Mason bees have the ability to fly in our weather conditions and at lower temperatures than other bees. They are relatively easy to stage and care for.
Native throughout continental USA and southern Canada, Blue Orchard Mason Bees are super-efficient, hard-working spring crop pollinators: They collect nectar and pollen at the same time by lighting on the flower, taking nectar by tongue and collecting pollen using their rear and middle legs. A single female mason bee will visit nearly 2,000 blossoms a day and a smaller home orchard can be adequately pollinated by 40 – 50 bees. Ten mason bees will pollinate thousands of blossoms.
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Setting up nesting sites for these gentle, beneficial insects is fascinating, fun and good for our local environment. Creating a haven for mason bees at home is a wonderful educational opportunity for children of all ages. Kids can get up close and personal with the bees during their winter hibernation, when their nests are dismantled and their cocoons are cared for. Learning about their life cycles is a great first step in understanding garden ecology.
To increase fruit harvests, many people provide nest sites for mason bees. These small, solitary insects gather pollen over a short period of time in the spring to nourish their offspring in nesting holes. As they gather pollen, they pollinate fruit trees, cane fruit and strawberries. These bees are very easy to work with. They do not sting and go about their business even with you watching very closely. Mason bees provide a great educational opportunity for kids to learn about the life cycles of beneficial insects. Your goal should be to increase the native population in your yard by providing nest sites, caring for them over the winter and providing safe, clean nest sites the following year.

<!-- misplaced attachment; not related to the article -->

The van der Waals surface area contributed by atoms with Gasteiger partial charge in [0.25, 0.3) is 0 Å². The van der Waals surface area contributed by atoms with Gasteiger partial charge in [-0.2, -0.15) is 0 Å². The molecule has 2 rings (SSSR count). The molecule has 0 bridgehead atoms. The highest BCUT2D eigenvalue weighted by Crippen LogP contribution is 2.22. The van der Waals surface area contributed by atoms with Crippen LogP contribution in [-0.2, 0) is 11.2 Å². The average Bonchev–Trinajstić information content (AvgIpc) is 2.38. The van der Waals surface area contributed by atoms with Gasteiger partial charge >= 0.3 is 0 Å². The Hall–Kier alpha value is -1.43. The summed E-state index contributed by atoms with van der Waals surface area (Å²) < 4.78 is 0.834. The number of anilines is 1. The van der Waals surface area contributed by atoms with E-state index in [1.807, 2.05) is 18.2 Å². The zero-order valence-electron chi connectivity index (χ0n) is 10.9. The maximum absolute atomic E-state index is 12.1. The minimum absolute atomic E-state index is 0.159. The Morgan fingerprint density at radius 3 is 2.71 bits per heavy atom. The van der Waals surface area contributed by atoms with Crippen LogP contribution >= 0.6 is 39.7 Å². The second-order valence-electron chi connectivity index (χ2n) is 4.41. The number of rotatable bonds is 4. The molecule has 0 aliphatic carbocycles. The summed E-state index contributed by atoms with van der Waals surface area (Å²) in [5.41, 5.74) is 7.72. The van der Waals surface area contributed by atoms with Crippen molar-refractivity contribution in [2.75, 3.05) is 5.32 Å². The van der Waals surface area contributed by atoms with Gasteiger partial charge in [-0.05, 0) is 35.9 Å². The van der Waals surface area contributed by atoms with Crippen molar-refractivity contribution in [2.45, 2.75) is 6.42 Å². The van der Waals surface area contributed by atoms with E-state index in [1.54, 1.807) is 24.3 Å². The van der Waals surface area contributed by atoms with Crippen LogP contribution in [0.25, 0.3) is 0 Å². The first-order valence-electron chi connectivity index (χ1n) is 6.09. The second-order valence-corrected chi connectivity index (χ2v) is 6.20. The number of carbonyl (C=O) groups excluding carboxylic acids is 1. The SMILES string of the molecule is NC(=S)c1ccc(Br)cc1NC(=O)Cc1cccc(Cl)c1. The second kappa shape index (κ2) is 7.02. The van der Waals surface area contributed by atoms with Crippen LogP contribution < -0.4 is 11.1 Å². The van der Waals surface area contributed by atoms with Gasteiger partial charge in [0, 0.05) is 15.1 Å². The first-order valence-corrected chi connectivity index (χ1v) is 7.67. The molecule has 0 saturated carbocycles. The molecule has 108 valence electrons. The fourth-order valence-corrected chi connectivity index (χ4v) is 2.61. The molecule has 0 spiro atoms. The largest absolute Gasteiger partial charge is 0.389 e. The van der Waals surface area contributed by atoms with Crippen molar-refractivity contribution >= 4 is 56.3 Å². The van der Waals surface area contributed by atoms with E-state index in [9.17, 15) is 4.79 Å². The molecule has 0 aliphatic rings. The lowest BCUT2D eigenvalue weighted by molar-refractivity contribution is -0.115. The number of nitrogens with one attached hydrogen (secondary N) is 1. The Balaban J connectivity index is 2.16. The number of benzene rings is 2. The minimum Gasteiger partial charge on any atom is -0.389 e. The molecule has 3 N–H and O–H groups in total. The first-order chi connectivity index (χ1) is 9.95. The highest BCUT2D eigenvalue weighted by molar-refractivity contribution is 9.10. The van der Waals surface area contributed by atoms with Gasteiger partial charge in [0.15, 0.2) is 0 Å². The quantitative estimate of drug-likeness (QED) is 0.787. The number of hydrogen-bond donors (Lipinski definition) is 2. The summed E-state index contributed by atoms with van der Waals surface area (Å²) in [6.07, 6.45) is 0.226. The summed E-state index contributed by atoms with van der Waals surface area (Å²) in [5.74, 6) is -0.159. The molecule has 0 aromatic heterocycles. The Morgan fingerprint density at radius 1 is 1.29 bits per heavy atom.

The Mason Bee Lifecycle Poster describes the intricate details of their lifecycle in an easy-to-follow format. We also sell kits, care-guides, books, bee shelters and specialty tools to help you keep your bees healthy and productive.
Mites may be harmful to native populations of mason bees, so cleaning the nest sites and cocoons is critical. It is important to remove the cocoons from the nest site and clean them to prepare for the next season. This is done from October to December, when you gather the hibernating cocoons to wash them and store them over the winter. The Mason Bee bookdescribes this well.
Please see Apiculture Factsheet #506 on the Blue Orchard Mason Bee (Osmia lignaria) from the BC Ministry of Agriculture and Lands for more information on mason bees.